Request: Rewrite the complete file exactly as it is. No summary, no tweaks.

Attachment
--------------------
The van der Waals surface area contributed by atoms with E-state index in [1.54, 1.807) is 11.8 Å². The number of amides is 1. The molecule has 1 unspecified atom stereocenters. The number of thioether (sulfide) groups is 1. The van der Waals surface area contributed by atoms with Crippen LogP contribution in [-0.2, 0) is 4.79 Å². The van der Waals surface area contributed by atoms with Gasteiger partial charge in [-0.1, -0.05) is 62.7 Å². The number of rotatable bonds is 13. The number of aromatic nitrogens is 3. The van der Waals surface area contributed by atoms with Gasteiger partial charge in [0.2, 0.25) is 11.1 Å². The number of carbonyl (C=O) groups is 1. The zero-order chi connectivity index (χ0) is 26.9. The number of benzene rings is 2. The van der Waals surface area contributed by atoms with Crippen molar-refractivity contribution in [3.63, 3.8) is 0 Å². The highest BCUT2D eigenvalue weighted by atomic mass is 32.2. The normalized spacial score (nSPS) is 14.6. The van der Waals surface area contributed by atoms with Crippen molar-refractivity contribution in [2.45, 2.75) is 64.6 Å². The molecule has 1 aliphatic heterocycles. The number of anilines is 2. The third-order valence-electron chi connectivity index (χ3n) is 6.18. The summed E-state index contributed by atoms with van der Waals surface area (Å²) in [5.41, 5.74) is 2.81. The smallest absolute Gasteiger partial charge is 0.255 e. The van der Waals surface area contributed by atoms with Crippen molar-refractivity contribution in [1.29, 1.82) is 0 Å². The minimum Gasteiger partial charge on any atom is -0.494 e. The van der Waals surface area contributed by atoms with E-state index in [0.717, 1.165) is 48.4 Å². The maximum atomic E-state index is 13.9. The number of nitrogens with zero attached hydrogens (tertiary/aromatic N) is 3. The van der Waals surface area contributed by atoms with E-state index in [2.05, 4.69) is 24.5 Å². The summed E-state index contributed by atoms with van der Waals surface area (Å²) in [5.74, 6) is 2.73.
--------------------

The van der Waals surface area contributed by atoms with E-state index in [1.54, 1.807) is 11.8 Å². The number of amides is 1. The molecule has 1 unspecified atom stereocenters. The number of thioether (sulfide) groups is 1. The van der Waals surface area contributed by atoms with Crippen LogP contribution in [-0.2, 0) is 4.79 Å². The van der Waals surface area contributed by atoms with Gasteiger partial charge in [-0.1, -0.05) is 62.7 Å². The number of rotatable bonds is 13. The number of aromatic nitrogens is 3. The van der Waals surface area contributed by atoms with Gasteiger partial charge in [0.2, 0.25) is 11.1 Å². The number of carbonyl (C=O) groups is 1. The zero-order chi connectivity index (χ0) is 26.9. The number of benzene rings is 2. The van der Waals surface area contributed by atoms with Crippen molar-refractivity contribution in [3.63, 3.8) is 0 Å². The highest BCUT2D eigenvalue weighted by atomic mass is 32.2. The normalized spacial score (nSPS) is 14.6. The van der Waals surface area contributed by atoms with Crippen molar-refractivity contribution in [2.45, 2.75) is 64.6 Å². The molecule has 1 aliphatic heterocycles. The number of anilines is 2. The third-order valence-electron chi connectivity index (χ3n) is 6.18. The summed E-state index contributed by atoms with van der Waals surface area (Å²) in [5.41, 5.74) is 2.81. The smallest absolute Gasteiger partial charge is 0.255 e. The van der Waals surface area contributed by atoms with Crippen molar-refractivity contribution in [1.29, 1.82) is 0 Å². The minimum Gasteiger partial charge on any atom is -0.494 e. The van der Waals surface area contributed by atoms with E-state index in [0.717, 1.165) is 48.4 Å². The maximum atomic E-state index is 13.9. The number of nitrogens with zero attached hydrogens (tertiary/aromatic N) is 3. The van der Waals surface area contributed by atoms with E-state index in [2.05, 4.69) is 24.5 Å². The summed E-state index contributed by atoms with van der Waals surface area (Å²) in [5.74, 6) is 2.73.